Methods

Between June 2002 and May 2004 we recruited pregnant women and their male spouses in Greenland, Kharkiv (Ukraine) and Warsaw (Poland) for interviews and blood sampling. A general criterion for eligibility was that the participants were born in the country of study and were at least 18 years of age. A detailed description of the recruitment process, population characteristics and data collection has been given elsewhere [20, 21]. In brief, the target population consisted of pregnant women who visited antenatal health care units. In Greenland Inuit women lived in 19 municipalities and settlements throughout the country, out of 665 eligible approached 35 refused and 32 were inaccessible. Thus 598 (89.9%) were interviewed and 572 (86.0%) also donated a blood sample. In Ukraine the women lived in Kharkiv and surrounding villages and visited one of three maternity hospitals or eight antenatal clinics in the city. Altogether 2478 pregnant women were informed about the project and asked to participate of whom 632 (25.8%) were interviewed and 611 (24.7%) donated a blood sample. One of the reasons that a large number of pregnant women refused to participate was concern that the collection of blood sample would imply a risk for the pregnancy and the baby - in particular when anemia had been detected during pregnancy. Demographic and reproductive information obtained from 605 of those women who declined participation in the study show that the average age in the group (22.8 years) was slightly lower than among those who participated (24.9 years), while the average number of children in both the groups was similar (1.1 versus 1.2 among those with at least one child). In Poland the women lived mostly in Warsaw and its suburbs and visited the obstetric out-patient clinic of a large Gynecological and Obstetric Hospital or physicians at a collaborating hospital also in Warsaw. Altogether 690 women were informed about the project and invited to participate of whom 472 (68.4%) were interviewed and 258 (37.4%) donated a blood sample. In total 1441 women were interviewed and donated blood and 1322 of them delivered a singleton infant for whom all required information (gestational age, sex and birth weight) were available. Analyzed sample size, pregnancy outcomes and levels of exposure chemicals are presented in Table 1 and Figure 1.
Table 1

Analyzed sample size, levels of pregnancy outcomes and of exposure chemicals

 

Greenland

Kharkiv

Warsaw

Mothers approached

665 (100.0%)

2478 (100.0%)

690 (100.0%)

Mothers interviewed

598 (89.9%)

640 (25.8%)

472 (68.4%)

Blood samples

572 (95.7%)

611 (95.5%)

258 (54.7%)

CB-153 [ng/g lipid] 1

105.4 (± 2.8)

25.7 (± 1.9)

9.0 (± 2.1)

p,p'-DDE [ng/g lipid] 1

273.8 (± 2.9)

653.3 (± 1.8)

356.8 (± 1.9)

Live births analyzed

547 (82.3%)

577 (23.3%)

198 (28.7%)

Preterm births

28 (5.1%)

12 (2.1%)

12 (6.1%)

Gestational age [weeks]

39.6 (± 1.9)

39.1 (± 1.2)

39.2 (± 1.8)

Birth weight [grams] 2

3582 (± 611)

3273 (± 438)

3453 (± 506)

1geometric mean

2full term births

Figure 1

Distribution of maternal serum concentration of CB-153 and p,p'-DDE in the study populations (left-hand side axis has a logarithmic scale for untransformed concentration values, right-hand side scale is linear for log-transformed concentration values).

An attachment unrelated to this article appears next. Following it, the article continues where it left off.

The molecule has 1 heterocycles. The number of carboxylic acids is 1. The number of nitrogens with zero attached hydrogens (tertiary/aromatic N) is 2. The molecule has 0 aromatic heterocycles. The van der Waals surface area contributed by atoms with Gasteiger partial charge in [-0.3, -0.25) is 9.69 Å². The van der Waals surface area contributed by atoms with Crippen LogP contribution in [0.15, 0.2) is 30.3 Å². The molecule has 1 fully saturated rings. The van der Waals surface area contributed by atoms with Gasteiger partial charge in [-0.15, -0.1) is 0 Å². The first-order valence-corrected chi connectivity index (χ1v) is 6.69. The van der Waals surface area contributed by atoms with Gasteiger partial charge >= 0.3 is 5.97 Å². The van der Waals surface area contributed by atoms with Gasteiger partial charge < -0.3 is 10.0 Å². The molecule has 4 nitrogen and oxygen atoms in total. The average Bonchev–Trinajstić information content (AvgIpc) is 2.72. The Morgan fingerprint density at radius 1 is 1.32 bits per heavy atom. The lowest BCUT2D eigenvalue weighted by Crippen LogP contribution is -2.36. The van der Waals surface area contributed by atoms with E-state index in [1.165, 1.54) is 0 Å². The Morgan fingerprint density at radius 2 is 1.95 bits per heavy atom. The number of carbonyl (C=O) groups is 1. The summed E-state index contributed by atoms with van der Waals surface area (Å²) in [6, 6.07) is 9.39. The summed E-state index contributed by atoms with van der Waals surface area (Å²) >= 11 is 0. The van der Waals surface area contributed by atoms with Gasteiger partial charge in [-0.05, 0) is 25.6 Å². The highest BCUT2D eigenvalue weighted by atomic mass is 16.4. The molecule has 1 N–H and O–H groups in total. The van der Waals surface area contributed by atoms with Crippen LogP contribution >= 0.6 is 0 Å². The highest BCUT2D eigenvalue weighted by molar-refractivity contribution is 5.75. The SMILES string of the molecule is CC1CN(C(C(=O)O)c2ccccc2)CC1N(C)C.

The Inuit and Ukrainian women were earlier in their pregnancies at the time of interview and blood sample collection (on average 24 weeks pregnant) than the Polish women (33 weeks pregnant). Through the interview we obtained information on the maternal demographic and social factors and time varying characteristics such as weight, smoking, alcohol drinking and occupational exposures were obtained for the period of attempt to conceive (Table 2).
Table 2

Characteristics of the study cohorts - potential confounding factors

  

Greenland

Kharkiv

Warsaw

Age [years]

 

26.8 (± 6.1)

6.1 (± 25)

25 (± 4.8)

Pre-pregnancy BMI [kg/m2]

 

24.5 (± 4.3)

4.3 (± 21.6)

21.6 (± 3.2)

Education

left before 15 or 15-17

227 (41.5%)

156 (27%)

-

 

left at age 18

46 (8.4%)

144 (25%)

44 (22.2%)

 

continued above age 18

211 (38.6%)

207 (35.9%)

150 (75.8%)

 

missing

63 (11.5%)

70 (12.1%)

4 (2.0%)

Marital status

married

114 (20.8%)

322 (55.8%)

160 (80.8%)

 

living as married

323 (59.0%)

195 (33.8%)

32 (16.2%)

 

living alone

55 (10.1%)

51 (8.8%)

6 (3.0%)

 

missing

55 (10.1%)

9 (1.6%)

0 (0.0%)

Smoking1

never smoker

64 (11.7%)

368 (63.8%)

129 (65.2%)

 

smoker

65 (11.9%)

78 (13.5%)

32 (16.2%)

 

ex-smoker

418 (76.4%)

131 (22.7%)

37 (18.7%)

Exposure to other people's cigarette smoke1

no

146 (26.7%)

110 (19.1%)

71 (35.9%)

 

yes

390 (71.3%)

455 (78.9%)

126 (63.6%)

 

missing

11 (2.0%)

12 (2.1%)

1 (0.5%)

Alcohol

drinks1

less than 14/week

519 (94.9%)

576 (99.8%)

197 (99.5%)

 

14 and more/week

28 (5.1%)

1 (0.2%)

1 (0.5%)

Occupational

exposure1

no

539 (98.5%)

497 (86.1%)

172 (86.9%)

 

yes

8 (1.5%)

80 (13.9%)

26 (13.1%)

Previous pregnancies

0

63 (11.5%)

320 (55.5%)

148 (74.7%)

 

1

83 (15.2%)

127 (22.0%)

34 (17.2%)

 

2+

395 (72.2%)

107 (18.5%)

9 (4.5%)

 

missing

6 (1.1%)

23 (4.0%)

7 (3.5%)

Newborn sex

Boy

295 (53.9%)

300 (52.0%)

96 (48.5%)

 

Girl

292 (53.4%)

277 (48.0%)

102 (51.5%)

1during the period of attempt to conceive

The study was approved by local ethical committees and all subjects signed an informed consent.

Determination of CB-153 and p,p'-DDE in serum

All analysis of CB-153 and p,p'-DDE in serum were performed in the Department of Occupational and Environmental Medicine in Lund, Sweden and the procedures were described in detail elsewhere [20, 22, 23]. Briefly, serum concentrations of CB-153 and p,p'-DDE were analyzed by gas chromatography mass spectrometry following solid phase extraction. The relative standard deviations, calculated from samples analyzed in duplicate at different days, was 18% at 0.1 ng/mL (n = 990), 10% at 0.5 ng/mL (n = 990) and 10% at 2 ng/mL (n = 990) for CB-153 and 11% at 1 ng/mL (n = 1058), 8% at 3 ng/mL (n = 1058) and 7% at 8 ng/mL (n = 1058) for p,p'-DDE.